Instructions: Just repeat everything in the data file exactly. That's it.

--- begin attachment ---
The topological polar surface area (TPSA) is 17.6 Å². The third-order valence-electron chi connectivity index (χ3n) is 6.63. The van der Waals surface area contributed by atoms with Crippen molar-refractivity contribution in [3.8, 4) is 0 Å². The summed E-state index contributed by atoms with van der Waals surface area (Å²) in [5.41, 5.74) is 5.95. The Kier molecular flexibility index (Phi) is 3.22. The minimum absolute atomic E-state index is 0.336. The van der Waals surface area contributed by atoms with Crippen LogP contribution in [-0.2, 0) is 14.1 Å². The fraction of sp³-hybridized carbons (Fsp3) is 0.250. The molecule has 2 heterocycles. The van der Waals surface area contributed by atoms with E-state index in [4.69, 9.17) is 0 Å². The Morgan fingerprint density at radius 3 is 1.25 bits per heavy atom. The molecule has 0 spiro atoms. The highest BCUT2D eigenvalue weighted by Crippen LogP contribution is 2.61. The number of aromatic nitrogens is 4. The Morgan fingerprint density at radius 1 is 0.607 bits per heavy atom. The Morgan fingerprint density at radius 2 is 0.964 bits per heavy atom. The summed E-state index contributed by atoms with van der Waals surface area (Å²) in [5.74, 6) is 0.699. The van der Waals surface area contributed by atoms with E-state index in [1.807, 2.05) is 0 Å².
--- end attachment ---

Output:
The topological polar surface area (TPSA) is 17.6 Å². The third-order valence-electron chi connectivity index (χ3n) is 6.63. The van der Waals surface area contributed by atoms with Crippen molar-refractivity contribution in [3.8, 4) is 0 Å². The summed E-state index contributed by atoms with van der Waals surface area (Å²) in [5.41, 5.74) is 5.95. The Kier molecular flexibility index (Phi) is 3.22. The minimum absolute atomic E-state index is 0.336. The van der Waals surface area contributed by atoms with Crippen LogP contribution in [-0.2, 0) is 14.1 Å². The fraction of sp³-hybridized carbons (Fsp3) is 0.250. The molecule has 2 heterocycles. The van der Waals surface area contributed by atoms with E-state index in [4.69, 9.17) is 0 Å². The Morgan fingerprint density at radius 3 is 1.25 bits per heavy atom. The molecule has 0 spiro atoms. The highest BCUT2D eigenvalue weighted by Crippen LogP contribution is 2.61. The number of aromatic nitrogens is 4. The Morgan fingerprint density at radius 1 is 0.607 bits per heavy atom. The Morgan fingerprint density at radius 2 is 0.964 bits per heavy atom. The summed E-state index contributed by atoms with van der Waals surface area (Å²) in [5.74, 6) is 0.699. The van der Waals surface area contributed by atoms with E-state index in [1.807, 2.05) is 0 Å².